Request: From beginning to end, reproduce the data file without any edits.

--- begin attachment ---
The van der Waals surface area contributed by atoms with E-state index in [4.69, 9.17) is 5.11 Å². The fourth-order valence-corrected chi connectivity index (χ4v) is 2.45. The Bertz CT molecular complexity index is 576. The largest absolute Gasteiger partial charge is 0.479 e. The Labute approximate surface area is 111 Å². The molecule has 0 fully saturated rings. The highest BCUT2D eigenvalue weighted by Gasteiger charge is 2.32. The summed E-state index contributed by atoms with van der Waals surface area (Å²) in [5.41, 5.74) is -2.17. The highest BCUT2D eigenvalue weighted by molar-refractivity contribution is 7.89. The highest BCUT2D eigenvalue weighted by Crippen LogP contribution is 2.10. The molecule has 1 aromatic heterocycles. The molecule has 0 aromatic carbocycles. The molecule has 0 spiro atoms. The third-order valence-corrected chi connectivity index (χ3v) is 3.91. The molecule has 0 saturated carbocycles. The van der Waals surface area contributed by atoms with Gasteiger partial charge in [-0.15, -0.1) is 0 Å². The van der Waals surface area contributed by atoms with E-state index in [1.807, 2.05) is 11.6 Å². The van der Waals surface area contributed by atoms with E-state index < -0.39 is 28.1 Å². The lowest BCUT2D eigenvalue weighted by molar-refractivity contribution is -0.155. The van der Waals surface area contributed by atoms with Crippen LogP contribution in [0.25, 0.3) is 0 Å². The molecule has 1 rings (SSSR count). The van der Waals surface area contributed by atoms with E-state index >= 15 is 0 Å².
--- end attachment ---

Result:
The van der Waals surface area contributed by atoms with E-state index in [4.69, 9.17) is 5.11 Å². The fourth-order valence-corrected chi connectivity index (χ4v) is 2.45. The Bertz CT molecular complexity index is 576. The largest absolute Gasteiger partial charge is 0.479 e. The Labute approximate surface area is 111 Å². The molecule has 0 fully saturated rings. The highest BCUT2D eigenvalue weighted by Gasteiger charge is 2.32. The summed E-state index contributed by atoms with van der Waals surface area (Å²) in [5.41, 5.74) is -2.17. The highest BCUT2D eigenvalue weighted by molar-refractivity contribution is 7.89. The highest BCUT2D eigenvalue weighted by Crippen LogP contribution is 2.10. The molecule has 1 aromatic heterocycles. The molecule has 0 aromatic carbocycles. The molecule has 0 spiro atoms. The third-order valence-corrected chi connectivity index (χ3v) is 3.91. The molecule has 0 saturated carbocycles. The van der Waals surface area contributed by atoms with Gasteiger partial charge in [-0.15, -0.1) is 0 Å². The van der Waals surface area contributed by atoms with E-state index in [1.807, 2.05) is 11.6 Å². The van der Waals surface area contributed by atoms with E-state index < -0.39 is 28.1 Å². The lowest BCUT2D eigenvalue weighted by molar-refractivity contribution is -0.155. The van der Waals surface area contributed by atoms with Crippen LogP contribution in [0.25, 0.3) is 0 Å². The molecule has 1 rings (SSSR count). The van der Waals surface area contributed by atoms with E-state index >= 15 is 0 Å².